Propane 3.7 % 5.0 % 2022  
Other/None 2.1 % 3.5 % 2022  
Environment  
Renewable Energy Capacity Tennessee Share of U.S. Period find more
Total Renewable Energy Electricity Net Summer Capacity 3,382 MW 1.0% Mar-24  
Ethanol Plant Nameplate Capacity 239 million gal/year 1.4% 2023  
Renewable Energy Production Tennessee Share of U.S. Period find more
Utility-Scale Hydroelectric Net Electricity Generation 949 thousand MWh 4.1% Mar-24  
Utility-Scale Solar, Wind, and Geothermal Net Electricity Generation 98 thousand MWh 0.2% Mar-24  
Utility-Scale Biomass Net Electricity Generation 20 thousand MWh 0.5% Mar-24  
Small-Scale Solar Photovoltaic Generation 7 thousand MWh 0.1% Mar-24  
Fuel Ethanol Production 4,186 thousand barrels 1.2% 2021  
Renewable Energy Consumption Tennessee U.S. Rank Period find more
Renewable Energy Consumption as a Share of State Total 9.1 % 30 2021  
Fuel Ethanol Consumption 8,024 thousand barrels 13 2021  
Total Emissions Tennessee Share of U.S. Period find more
Carbon Dioxide 92.7 million metric tons 1.9% 2021  
Electric Power Industry Emissions Tennessee Share of U.S. Period find more
Carbon Dioxide 26,586 thousand metric tons 1.6% 2022  
Sulfur Dioxide 17 thousand metric tons 1.6% 2022  
Nitrogen Oxide 11 thousand metric tons 0.9% 2022  

Analysis

Last Updated: September 21, 2023

Overview

Tennessee stretches almost 500 miles across from the state's eastern border with Virginia and North Carolina to its western border at the Mississippi River.1 Tennessee's westernmost city, Memphis, is one of the world's busiest hubs for barge, air, truck, and rail cargo traffic.2 Wide bends in the Tennessee River divide the state into three regions: the largely mountainous east, a central basin rimmed by highlands, and the low, rolling plains of western Tennessee.3 The eastern part of the state produces coal, natural gas, and crude oil, although those fossil energy reserves are modest.4 Both the Tennessee River and the Cumberland River, which flows in an arc from Kentucky across north-central Tennessee, have histories of destructive floods.5,6 In the 20th Century, a series of dams built by the Tennessee Valley Authority (TVA) to control those rivers brought hydroelectricity to the region.7 The federal TVA, the largest government-owned electricity provider by generating capacity in the nation, operates many hydroelectric, nuclear, natural gas-fired, coal-fired, and renewable-energy powered electricity generating facilities in the state. The TVA serves almost all of Tennessee's 95 counties and parts of six other states.8,9,10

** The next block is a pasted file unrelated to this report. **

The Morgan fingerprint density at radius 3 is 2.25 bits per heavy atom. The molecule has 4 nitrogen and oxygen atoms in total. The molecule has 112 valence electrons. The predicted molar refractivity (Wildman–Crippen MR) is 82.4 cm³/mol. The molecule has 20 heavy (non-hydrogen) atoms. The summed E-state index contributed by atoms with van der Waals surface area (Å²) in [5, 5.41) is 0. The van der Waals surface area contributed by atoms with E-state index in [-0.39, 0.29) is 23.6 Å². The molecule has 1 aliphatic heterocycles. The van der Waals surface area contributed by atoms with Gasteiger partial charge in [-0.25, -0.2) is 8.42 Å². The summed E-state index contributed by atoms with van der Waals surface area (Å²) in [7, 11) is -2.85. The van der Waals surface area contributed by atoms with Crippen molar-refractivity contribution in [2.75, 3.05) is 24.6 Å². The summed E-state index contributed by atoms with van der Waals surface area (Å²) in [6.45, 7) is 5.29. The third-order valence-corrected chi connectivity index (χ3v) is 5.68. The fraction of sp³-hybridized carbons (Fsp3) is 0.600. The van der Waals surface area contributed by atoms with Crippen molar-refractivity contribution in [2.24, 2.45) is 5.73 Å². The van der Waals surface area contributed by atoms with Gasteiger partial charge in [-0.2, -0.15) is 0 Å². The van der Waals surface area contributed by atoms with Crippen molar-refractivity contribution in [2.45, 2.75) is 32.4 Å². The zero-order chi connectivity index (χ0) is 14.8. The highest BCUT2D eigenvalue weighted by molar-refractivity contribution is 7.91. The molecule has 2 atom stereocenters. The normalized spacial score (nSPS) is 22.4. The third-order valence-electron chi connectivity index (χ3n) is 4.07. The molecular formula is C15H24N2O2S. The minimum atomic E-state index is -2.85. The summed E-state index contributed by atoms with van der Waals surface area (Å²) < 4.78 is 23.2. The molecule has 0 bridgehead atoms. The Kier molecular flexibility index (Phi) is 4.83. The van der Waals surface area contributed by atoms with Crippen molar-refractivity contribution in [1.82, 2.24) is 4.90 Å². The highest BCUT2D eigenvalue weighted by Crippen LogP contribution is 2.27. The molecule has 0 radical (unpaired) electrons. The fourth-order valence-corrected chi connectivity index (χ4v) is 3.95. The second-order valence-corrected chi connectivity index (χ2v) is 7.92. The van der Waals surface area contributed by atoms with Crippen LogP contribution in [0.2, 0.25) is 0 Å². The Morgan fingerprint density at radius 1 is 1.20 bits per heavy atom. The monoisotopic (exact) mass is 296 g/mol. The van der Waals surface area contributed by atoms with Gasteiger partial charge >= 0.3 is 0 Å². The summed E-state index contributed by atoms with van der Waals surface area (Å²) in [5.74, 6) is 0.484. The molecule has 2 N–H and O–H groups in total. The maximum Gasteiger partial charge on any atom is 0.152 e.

Tennessee ranks among the top one-third of states in total energy consumption.

Tennessee consumes nearly four times more energy than it produces, and ranks among the top one-third of the states in total energy consumption and near the middle of the states in per capita energy use.11,12,13 The long travel distances across Tennessee, combined with the state's role as a logistics hub and popular tourism destination spot, make the transportation sector the second-largest energy consumer, accounting for three-tenths of the state's total energy consumption. Manufacturing is a leading contributor to the state's economy, and the industrial sector accounts for one-fourth of the state's energy use.14 The industrial activities that make the largest impact on Tennessee's gross domestic product (GDP) include the manufacture of food, beverages, and tobacco products; motor vehicles and automotive parts; chemicals; fabricated metal products; and electrical equipment.15 Tennessee ranks near the middle of the states and is above the U.S. average in its energy consumption per dollar of GDP.16

Tennessee's climate is relatively mild, but it is greatly influenced by the state's topography. Much of the state experiences hot summers and mild winters. However, the mountains of eastern Tennessee, which include part of the Great Smoky Mountains National Park, have much colder winters.17 The residential sector, where both heating and air conditioning are widely used, accounts for slightly less than one-fourth of the state's end-use energy consumption. The commercial sector is responsible for one-fifth of the state's energy use.18,19

Electricity

The TVA owns more than 90% of Tennessee’s electricity generating capacity.

About 20,000 megawatts, or 92%, of Tennessee's utility-scale (1 megawatt or larger) electricity generating facilities, including the 10 largest power plants in the state by capacity and the 9 largest by actual yearly generation, are owned and operated by the TVA.20,21 TVA facilities in Tennessee include 19 hydroelectric dams, 7 natural gas-fired power plants, 4 coal-fired power plants, 2 nuclear power plants, and 1 pumped-storage hydroelectric plant. The TVA also operates one wind farm and several small solar power facilities in the state.22,23

The largest power plant by capacity in Tennessee is the 2,470-megawatt coal-fired Cumberland generating facility, but the plant ranks third in annual electricity generation. The TVA owns the power plant and plans to shut it down by 2028 and replace it with natural gas-fired generation for economic and environmental reasons. The state's next two largest power plants by capacity are both nuclear powered and each generates more electricity than the Cumberland plant.24,25,26

In 2022, nuclear power provided 45% of the state's total net generation. Natural gas-fired generation exceeded coal-fired electricity for the first time in 2020, but coal-fired generation returned to the second spot in 2021. However, in 2022, natural gas again fueled the second-largest amount of in-state electricity, accounting for 21% of the state's generation. Coal contributed more than half of the state's electricity generation as recently as 2011, but its share declined to 20% in 2022 with the retirement of nearly 2,700 megawatts of coal-fired generating capacity in the past decade. Hydroelectric power contributed 12% of the state's generation in 2022, and solar energy, biomass, petroleum, and wind energy provided almost all the rest of Tennessee's net generation.27,28